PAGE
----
At CMSC 2023, the neuromuscular and movement disorders speech-language pathologist at Orlando Health discussed the importance of early intervention in speech and communication therapy, as well as the challenges faced in getting patients to seek therapy at the time of diagnosis. [WATCH TIME: 5 minutes]
WATCH TIME: 5 minutes
"I can't tell you how many times I run down the hall to PT and I'm like, 'she's slipping out of her chair, I can't get the breath support that I need. What can we do? What can we adjust? How can you help me? What can we add to their chair, like a seat belt to support their pelvis?' It's a team effort."
In the field of neurology, the power of collaboration is not to be underestimated. This is particularly prevalent when it comes to addressing the needs of patients living with multiple sclerosis (MS) and the challenges that they experience with communication. Recent conversations in the field have talked about the benefits of a comprehensive team approach for MS patients, focusing on augmentative and alternative communication (ACC) methods. Thus, using AAC methods has the potential to enhance the communication abilities and overall well-being of patients with MS.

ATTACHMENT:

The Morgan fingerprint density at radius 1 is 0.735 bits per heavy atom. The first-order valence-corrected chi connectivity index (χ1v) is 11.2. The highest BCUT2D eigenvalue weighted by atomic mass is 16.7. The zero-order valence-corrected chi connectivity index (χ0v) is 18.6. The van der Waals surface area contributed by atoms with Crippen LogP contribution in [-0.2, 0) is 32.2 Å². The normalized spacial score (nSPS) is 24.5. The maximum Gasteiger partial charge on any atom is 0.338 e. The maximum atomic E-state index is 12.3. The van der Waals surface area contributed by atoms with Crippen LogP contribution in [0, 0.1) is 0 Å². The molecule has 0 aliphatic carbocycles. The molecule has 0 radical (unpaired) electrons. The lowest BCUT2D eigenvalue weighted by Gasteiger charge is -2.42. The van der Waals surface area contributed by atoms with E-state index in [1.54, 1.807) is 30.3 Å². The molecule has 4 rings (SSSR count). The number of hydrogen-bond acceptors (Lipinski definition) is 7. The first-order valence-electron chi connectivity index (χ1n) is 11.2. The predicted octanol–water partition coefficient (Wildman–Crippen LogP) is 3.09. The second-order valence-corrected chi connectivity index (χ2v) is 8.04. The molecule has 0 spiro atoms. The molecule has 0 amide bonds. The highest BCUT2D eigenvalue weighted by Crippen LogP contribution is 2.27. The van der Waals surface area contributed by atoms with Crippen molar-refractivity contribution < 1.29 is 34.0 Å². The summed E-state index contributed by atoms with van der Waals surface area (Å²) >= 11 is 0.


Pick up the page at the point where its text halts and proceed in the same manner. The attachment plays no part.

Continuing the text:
Rachel Haines, MA, CCC-SLP, MSCS, CBIS, gave a presentation in a workshop about augmentative and alternative communication controls in the MS population at the 2023 Consortium of Multiple Sclerosis Centers (CMSC) Annual Meeting, held May 31 to June 3, in Aurora, Colorado. In the clinical course, Haines and colleagues introduced a case study and the definition of augmentative and alternative communication (AAC). Haines and the speakers also talked about what is commonly used in the MS population with AAC regarding positioning for access and alternative access.1
At the meeting, Haines, a neuromuscular and movement disorders speech-language pathologist at Orlando Health, sat down in an interview with NeurologyLive® to discuss the main points that were covered in the presentation. She also talked about how the team approach in assessing and evaluating assistive technology benefits patients with MS. In addition, she spoke about the challenges speech-language pathologists face in getting patients to seek therapy early on in their MS diagnosis. In addition, she explained how early intervention in speech and communication therapy can help patients in managing their MS symptoms.